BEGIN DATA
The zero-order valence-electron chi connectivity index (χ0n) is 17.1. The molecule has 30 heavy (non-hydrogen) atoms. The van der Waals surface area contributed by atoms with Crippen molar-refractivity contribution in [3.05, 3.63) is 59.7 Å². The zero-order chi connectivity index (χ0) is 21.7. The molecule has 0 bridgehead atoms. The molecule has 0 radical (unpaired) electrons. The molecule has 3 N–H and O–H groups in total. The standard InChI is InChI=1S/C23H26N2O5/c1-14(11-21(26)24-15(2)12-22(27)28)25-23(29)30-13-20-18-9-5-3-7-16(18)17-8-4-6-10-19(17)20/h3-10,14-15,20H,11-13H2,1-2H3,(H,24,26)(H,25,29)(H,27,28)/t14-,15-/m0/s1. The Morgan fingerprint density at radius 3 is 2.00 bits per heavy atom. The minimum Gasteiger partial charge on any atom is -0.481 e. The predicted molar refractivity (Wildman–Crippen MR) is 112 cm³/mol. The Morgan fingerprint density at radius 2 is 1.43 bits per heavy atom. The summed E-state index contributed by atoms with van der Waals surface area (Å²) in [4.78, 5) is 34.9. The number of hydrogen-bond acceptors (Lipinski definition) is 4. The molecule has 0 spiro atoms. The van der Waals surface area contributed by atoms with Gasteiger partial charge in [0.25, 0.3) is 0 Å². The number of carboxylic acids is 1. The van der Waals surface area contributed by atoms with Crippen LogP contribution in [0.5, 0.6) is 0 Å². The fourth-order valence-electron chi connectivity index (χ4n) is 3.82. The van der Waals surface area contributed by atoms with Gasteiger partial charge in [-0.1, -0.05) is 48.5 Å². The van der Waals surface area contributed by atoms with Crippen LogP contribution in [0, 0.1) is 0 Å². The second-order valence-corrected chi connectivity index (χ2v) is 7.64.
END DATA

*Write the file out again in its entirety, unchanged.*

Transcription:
The zero-order valence-electron chi connectivity index (χ0n) is 17.1. The molecule has 30 heavy (non-hydrogen) atoms. The van der Waals surface area contributed by atoms with Crippen molar-refractivity contribution in [3.05, 3.63) is 59.7 Å². The zero-order chi connectivity index (χ0) is 21.7. The molecule has 0 bridgehead atoms. The molecule has 0 radical (unpaired) electrons. The molecule has 3 N–H and O–H groups in total. The standard InChI is InChI=1S/C23H26N2O5/c1-14(11-21(26)24-15(2)12-22(27)28)25-23(29)30-13-20-18-9-5-3-7-16(18)17-8-4-6-10-19(17)20/h3-10,14-15,20H,11-13H2,1-2H3,(H,24,26)(H,25,29)(H,27,28)/t14-,15-/m0/s1. The Morgan fingerprint density at radius 3 is 2.00 bits per heavy atom. The minimum Gasteiger partial charge on any atom is -0.481 e. The predicted molar refractivity (Wildman–Crippen MR) is 112 cm³/mol. The Morgan fingerprint density at radius 2 is 1.43 bits per heavy atom. The summed E-state index contributed by atoms with van der Waals surface area (Å²) in [4.78, 5) is 34.9. The number of hydrogen-bond acceptors (Lipinski definition) is 4. The molecule has 0 spiro atoms. The van der Waals surface area contributed by atoms with Gasteiger partial charge in [0.25, 0.3) is 0 Å². The number of carboxylic acids is 1. The van der Waals surface area contributed by atoms with Crippen LogP contribution in [0.5, 0.6) is 0 Å². The fourth-order valence-electron chi connectivity index (χ4n) is 3.82. The van der Waals surface area contributed by atoms with Gasteiger partial charge in [-0.1, -0.05) is 48.5 Å². The van der Waals surface area contributed by atoms with Crippen LogP contribution in [0, 0.1) is 0 Å². The second-order valence-corrected chi connectivity index (χ2v) is 7.64.